10th rate hike for Federal Reserve; more to come
August 9, 2005
WASHINGTON – The Federal Reserve on Tuesday boosted a key interest rate for a 10th time and signaled that more rate hikes were likely as the central bank keeps pushing borrow-ing costs higher to contain inflation.
The action pushed the Fed’s target for the federal funds rate up to 3.5 percent, the highest level in almost four years.
The move was certain to be followed by an announcement by commercial banks that they were increasing their prime rate, the benchmark for millions of consumer and business loans, by a similar quarter-point. That would put the prime at 6.5 percent, its highest point in four years.
David Greco of Paragon Financial said he doesn’t foresee a doomsday consequence for the South Lake Tahoe real estate market, arguing that those who can afford that second home in Tahoe probably won’t quibble over their payment going up by $50.
“We’re just rate sensitive because we’ve been spoiled (by the rates),” he said.
Wall Street reacted positively to the widely expected Fed action. The Dow Jones industrial average, which was already trading higher on news of a retreat in oil prices, rallied further following the Fed’s afternoon announcement.
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Analysts said the Fed is certain to keep raising rates at its coming meetings.
“The Fed gave no hint that we are near the end of rate increases,” said Lynn Reaser, chief economist at Banc of America Capital Management Inc.
Other analysts said the Fed appeared to be very satisfied with how the economy is performing in response to its policy of gradual rate increases.
“My sense is that the Fed is looking at something that is about as close to ideal as you can ask for on the economy,” said David Jones, chief economist at DMJ Advisors, an economic consulting firm.
The Fed has raised interest rates at every one of its meetings going back to June 2004 when the funds rate, the interest that banks charge each other, stood at a 46-year low of 1 percent.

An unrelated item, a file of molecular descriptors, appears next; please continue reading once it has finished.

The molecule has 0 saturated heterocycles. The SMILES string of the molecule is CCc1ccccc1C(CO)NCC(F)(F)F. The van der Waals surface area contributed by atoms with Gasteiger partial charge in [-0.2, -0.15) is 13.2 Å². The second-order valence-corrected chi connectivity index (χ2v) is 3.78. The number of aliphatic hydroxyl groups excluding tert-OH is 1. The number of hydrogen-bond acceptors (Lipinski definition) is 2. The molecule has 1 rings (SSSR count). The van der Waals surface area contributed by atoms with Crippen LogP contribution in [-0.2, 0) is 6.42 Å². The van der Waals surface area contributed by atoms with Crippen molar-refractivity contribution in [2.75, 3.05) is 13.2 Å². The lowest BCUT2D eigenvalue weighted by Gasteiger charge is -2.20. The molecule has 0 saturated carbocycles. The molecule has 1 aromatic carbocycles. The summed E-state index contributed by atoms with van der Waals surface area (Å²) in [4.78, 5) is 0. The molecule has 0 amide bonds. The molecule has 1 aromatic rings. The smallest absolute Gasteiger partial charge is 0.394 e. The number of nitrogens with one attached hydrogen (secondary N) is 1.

In its latest announcement, the Fed kept language pledging to move rates up “at a pace that is likely to be measured.” That phrase is interpreted by financial markets as signaling continued quarter-point moves.
Tuesday’s announcement had been widely anticipated after Federal Reserve Chairman Alan Greenspan told Congress last month that further rate increases were needed to make sure solid economic growth did not trigger inflation pressures.
Many analysts believe the Fed will keep raising interest rates at its final three meetings of the year, in September, November and December, leaving the funds rate at 4.25 percent at year’s end.
The central bank acted as President Bush talked economic policy at his Texas ranch with his domestic policy advisers.
Speaking to reporters there, Bush proclaimed the economy as “strong” and said the “foundation for sustained growth is in place.” He sidestepped a question about interest rate increases, saying “I trust the judgment of Chairman Alan Greenspan.”
A wide range of recent economic reports has indicated that the economy is growing at a solid pace despite the fact that energy prices have surged to new record levels approaching $64 per barrel on Monday.
The Fed took note of current economic conditions in its brief announcement, stating that consumer and business spending have strengthened since the late winter despite high energy prices and labor market conditions have continued to improve gradually.
The Fed said that inflation outside of energy and food “has been relatively low in recent months” and that long-term inflation expectations remain well contained. But it retained a cautionary warning that “pressures on inflation have stayed elevated.”
Private analysts believe the Fed’s credit tightening campaign will keep mortgage rates and other consumer interest rates rising in the months ahead but at a pace that should be gradual enough to only modestly slow the nation’s booming housing market.
Economists are not looking for mortgage rates to suddenly begin surging. They are forecasting that the 30-year mortgage, currently at 5.82 percent, will be around 6.25 percent by the end of this year and probably around 6.5 percent in the summer of 2006, still a historically low level for mortgage rates.
While some analysts had thought that the Fed might skip a meeting or two in its rate hikes this year, that view changed after the economy showed new vigor in recent weeks following the spring slowdown.
Overall economic growth, as measured by the gross domestic product, came in at a solid 3.4 percent rate in the April-June quarter, and many analysts believe the GDP is expanding at a pace above 4 percent in the current quarter. The solid growth helped the economy create 207,000 jobs in July, the best showing in three months.
-Tribune staff writer Susan Wood contributed to this report.